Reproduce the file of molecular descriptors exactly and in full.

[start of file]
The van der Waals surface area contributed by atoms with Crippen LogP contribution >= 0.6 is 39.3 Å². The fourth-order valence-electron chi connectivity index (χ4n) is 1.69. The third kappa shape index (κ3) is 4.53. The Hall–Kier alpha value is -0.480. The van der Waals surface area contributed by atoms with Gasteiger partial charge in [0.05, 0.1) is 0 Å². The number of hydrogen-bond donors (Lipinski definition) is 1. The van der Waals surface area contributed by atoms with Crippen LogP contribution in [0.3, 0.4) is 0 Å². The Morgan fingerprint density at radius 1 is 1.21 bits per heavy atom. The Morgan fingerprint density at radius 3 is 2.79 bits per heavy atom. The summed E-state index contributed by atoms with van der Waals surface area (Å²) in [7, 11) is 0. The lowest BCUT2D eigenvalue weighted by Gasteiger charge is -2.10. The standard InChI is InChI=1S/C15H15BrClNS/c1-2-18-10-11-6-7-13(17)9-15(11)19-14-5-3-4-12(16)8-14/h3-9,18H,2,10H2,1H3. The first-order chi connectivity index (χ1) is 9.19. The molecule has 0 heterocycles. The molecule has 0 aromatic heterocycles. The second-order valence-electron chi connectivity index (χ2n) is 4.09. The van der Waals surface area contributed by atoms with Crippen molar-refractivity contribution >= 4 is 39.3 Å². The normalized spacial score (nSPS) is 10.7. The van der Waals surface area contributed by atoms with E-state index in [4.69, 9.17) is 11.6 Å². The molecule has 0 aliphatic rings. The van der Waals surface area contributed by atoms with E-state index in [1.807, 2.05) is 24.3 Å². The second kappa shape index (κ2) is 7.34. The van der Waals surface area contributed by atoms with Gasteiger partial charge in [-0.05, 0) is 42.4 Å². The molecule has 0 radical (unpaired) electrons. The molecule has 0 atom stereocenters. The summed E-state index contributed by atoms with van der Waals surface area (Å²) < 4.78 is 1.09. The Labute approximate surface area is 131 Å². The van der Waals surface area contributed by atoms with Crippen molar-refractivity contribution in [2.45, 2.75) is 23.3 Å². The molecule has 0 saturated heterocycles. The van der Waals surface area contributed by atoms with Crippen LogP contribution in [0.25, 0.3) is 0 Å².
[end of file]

The van der Waals surface area contributed by atoms with Crippen LogP contribution >= 0.6 is 39.3 Å². The fourth-order valence-electron chi connectivity index (χ4n) is 1.69. The third kappa shape index (κ3) is 4.53. The Hall–Kier alpha value is -0.480. The van der Waals surface area contributed by atoms with Gasteiger partial charge in [0.05, 0.1) is 0 Å². The number of hydrogen-bond donors (Lipinski definition) is 1. The van der Waals surface area contributed by atoms with Crippen LogP contribution in [0.3, 0.4) is 0 Å². The Morgan fingerprint density at radius 1 is 1.21 bits per heavy atom. The Morgan fingerprint density at radius 3 is 2.79 bits per heavy atom. The summed E-state index contributed by atoms with van der Waals surface area (Å²) in [7, 11) is 0. The lowest BCUT2D eigenvalue weighted by Gasteiger charge is -2.10. The standard InChI is InChI=1S/C15H15BrClNS/c1-2-18-10-11-6-7-13(17)9-15(11)19-14-5-3-4-12(16)8-14/h3-9,18H,2,10H2,1H3. The first-order chi connectivity index (χ1) is 9.19. The molecule has 0 heterocycles. The molecule has 0 aromatic heterocycles. The second-order valence-electron chi connectivity index (χ2n) is 4.09. The van der Waals surface area contributed by atoms with Crippen molar-refractivity contribution >= 4 is 39.3 Å². The normalized spacial score (nSPS) is 10.7. The van der Waals surface area contributed by atoms with E-state index in [4.69, 9.17) is 11.6 Å². The molecule has 0 aliphatic rings. The van der Waals surface area contributed by atoms with E-state index in [1.807, 2.05) is 24.3 Å². The second kappa shape index (κ2) is 7.34. The van der Waals surface area contributed by atoms with Gasteiger partial charge in [-0.05, 0) is 42.4 Å². The molecule has 0 radical (unpaired) electrons. The molecule has 0 atom stereocenters. The summed E-state index contributed by atoms with van der Waals surface area (Å²) < 4.78 is 1.09. The Labute approximate surface area is 131 Å². The van der Waals surface area contributed by atoms with Crippen molar-refractivity contribution in [2.45, 2.75) is 23.3 Å². The molecule has 0 saturated heterocycles. The van der Waals surface area contributed by atoms with Crippen LogP contribution in [0.25, 0.3) is 0 Å².